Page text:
The task for the bishops this week is not that difficult. Francis established new law for the entire church this spring with Vos estis. The bishops must report all cases of sexual abuse or a cover-up of abuse, including — for the first time — allegations directed against a bishop. They must abide by all civil laws, which in this country means notifying civil authorities of all cases, although the manner of such notification varies from state to state. And, importantly, no one expects there to be a large number of sexual abuse allegations against a bishop nor, since the enactment of the 2002 Dallas Charter, many cases of cover-up. Certain high-profile cases, such as that of former Bishop Robert Finn of Kansas City-St. Joseph, have already been dealt with. Most bishops anticipate that the situation in Buffalo, New York, where Bishop Richard Malone was accused of covering up sex abuse charges, will be one of the first trials for the procedures adopted this week. Because of Vos estis, for the first time since the scandal emerged in the 1980s, cover-ups will now be treated with the same severity as sexual abuse itself.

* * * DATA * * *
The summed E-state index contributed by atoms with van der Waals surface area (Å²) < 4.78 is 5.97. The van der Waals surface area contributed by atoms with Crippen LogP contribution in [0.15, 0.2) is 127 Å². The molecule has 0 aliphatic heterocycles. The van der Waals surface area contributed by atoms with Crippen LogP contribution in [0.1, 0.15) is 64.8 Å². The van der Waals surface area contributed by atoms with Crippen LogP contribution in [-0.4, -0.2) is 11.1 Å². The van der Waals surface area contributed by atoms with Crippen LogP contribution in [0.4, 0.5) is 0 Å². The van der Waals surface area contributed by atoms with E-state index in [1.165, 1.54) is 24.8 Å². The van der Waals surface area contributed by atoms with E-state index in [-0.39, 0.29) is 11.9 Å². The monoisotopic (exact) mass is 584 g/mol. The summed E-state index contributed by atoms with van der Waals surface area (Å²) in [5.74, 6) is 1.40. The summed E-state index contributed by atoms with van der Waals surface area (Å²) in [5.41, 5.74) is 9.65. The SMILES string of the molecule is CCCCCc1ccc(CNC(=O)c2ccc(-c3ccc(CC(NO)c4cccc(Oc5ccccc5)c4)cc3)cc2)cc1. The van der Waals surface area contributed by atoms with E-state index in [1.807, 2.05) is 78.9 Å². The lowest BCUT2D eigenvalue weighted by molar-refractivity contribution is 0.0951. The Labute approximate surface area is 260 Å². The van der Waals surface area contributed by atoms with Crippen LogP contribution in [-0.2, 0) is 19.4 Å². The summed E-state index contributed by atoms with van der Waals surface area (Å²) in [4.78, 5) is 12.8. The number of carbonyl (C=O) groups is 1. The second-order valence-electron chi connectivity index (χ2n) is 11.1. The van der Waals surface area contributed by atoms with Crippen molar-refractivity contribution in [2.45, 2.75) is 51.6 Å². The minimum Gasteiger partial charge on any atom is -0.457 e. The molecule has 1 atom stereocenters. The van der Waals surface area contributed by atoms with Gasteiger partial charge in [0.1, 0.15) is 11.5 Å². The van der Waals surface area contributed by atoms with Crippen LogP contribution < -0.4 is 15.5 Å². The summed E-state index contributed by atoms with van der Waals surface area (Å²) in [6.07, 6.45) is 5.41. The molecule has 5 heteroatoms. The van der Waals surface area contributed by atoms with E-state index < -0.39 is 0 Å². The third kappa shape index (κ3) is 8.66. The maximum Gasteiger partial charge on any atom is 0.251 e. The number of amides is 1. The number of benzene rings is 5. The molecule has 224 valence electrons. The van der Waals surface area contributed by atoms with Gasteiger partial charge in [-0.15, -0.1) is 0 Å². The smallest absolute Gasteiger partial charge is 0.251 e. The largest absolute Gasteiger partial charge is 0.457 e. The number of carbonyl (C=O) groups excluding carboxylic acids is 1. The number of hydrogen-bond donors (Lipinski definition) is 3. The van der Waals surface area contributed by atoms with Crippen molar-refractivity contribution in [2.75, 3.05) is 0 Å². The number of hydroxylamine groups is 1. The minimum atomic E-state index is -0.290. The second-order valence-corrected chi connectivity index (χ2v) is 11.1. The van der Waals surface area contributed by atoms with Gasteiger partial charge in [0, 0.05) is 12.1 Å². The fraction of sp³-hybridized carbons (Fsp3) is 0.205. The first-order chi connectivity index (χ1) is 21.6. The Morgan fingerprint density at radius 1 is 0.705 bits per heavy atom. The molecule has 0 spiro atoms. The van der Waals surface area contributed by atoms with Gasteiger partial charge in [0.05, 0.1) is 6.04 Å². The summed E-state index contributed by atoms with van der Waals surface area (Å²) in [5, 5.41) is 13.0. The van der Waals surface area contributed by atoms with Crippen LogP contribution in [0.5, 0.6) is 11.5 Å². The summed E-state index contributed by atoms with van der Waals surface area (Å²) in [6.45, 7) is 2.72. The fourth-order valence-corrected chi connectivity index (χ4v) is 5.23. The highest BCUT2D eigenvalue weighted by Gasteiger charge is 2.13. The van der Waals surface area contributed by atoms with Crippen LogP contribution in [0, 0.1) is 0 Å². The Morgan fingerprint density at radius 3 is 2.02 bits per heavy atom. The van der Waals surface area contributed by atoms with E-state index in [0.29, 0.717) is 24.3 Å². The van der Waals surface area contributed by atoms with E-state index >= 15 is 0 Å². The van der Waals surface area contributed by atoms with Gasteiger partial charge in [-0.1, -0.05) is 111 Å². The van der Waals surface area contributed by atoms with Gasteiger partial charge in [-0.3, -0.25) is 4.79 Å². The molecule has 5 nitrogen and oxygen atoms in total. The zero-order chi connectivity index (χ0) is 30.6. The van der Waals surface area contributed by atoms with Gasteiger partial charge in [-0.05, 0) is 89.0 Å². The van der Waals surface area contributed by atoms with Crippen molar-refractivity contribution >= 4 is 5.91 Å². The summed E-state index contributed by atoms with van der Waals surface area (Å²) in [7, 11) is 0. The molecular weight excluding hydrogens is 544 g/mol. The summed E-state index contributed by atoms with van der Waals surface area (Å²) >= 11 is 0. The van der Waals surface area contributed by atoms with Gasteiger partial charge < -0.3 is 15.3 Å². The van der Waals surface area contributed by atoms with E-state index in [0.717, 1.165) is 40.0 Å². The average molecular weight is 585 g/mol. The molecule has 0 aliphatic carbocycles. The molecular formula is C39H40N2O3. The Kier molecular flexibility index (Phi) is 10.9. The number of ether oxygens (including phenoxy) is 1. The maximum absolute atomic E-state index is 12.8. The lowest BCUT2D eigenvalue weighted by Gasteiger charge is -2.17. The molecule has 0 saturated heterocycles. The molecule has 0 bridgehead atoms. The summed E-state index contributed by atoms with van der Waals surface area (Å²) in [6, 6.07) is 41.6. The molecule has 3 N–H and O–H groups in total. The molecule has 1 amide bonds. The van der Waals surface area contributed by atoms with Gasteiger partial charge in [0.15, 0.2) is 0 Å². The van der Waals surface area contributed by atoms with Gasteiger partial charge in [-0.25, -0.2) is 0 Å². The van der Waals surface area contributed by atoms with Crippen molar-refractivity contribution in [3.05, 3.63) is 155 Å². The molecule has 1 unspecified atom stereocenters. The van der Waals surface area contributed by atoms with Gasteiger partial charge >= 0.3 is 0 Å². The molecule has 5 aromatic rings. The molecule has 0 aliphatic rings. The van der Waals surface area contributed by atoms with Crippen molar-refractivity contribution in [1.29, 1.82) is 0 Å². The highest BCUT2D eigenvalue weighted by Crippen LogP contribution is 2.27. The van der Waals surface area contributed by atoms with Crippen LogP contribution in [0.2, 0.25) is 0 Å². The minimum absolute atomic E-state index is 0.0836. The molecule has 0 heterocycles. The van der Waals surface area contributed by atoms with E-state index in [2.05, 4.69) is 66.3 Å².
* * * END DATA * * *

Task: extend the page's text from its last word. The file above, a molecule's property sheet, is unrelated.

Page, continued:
Critics of the metropolitan plan are many, and all of them need to read Lumen Gentium, the Second Vatican Council's Dogmatic Constitution on the Church. Ours is a hierarchic church and has been such for a long time. Vatican II taught in explicit terms that this structure was ordained by Christ himself when he chose the Twelve and imparted to them the Holy Spirit, the event we celebrated last Sunday. The idea that the conference leadership was going to appoint a national lay review board with oversight power over the bishops was never, ever going to happen. Given the current reality of the church in the United States, in which a few very wealthy and very conservative lay people are only too willing to grab as much power as they can, we can all be thankful for the clear teaching of Vatican II. The bishops cannot outsource the leadership of the Christian community even though they have, in so many ways, compromised the moral and spiritual authority such leadership requires.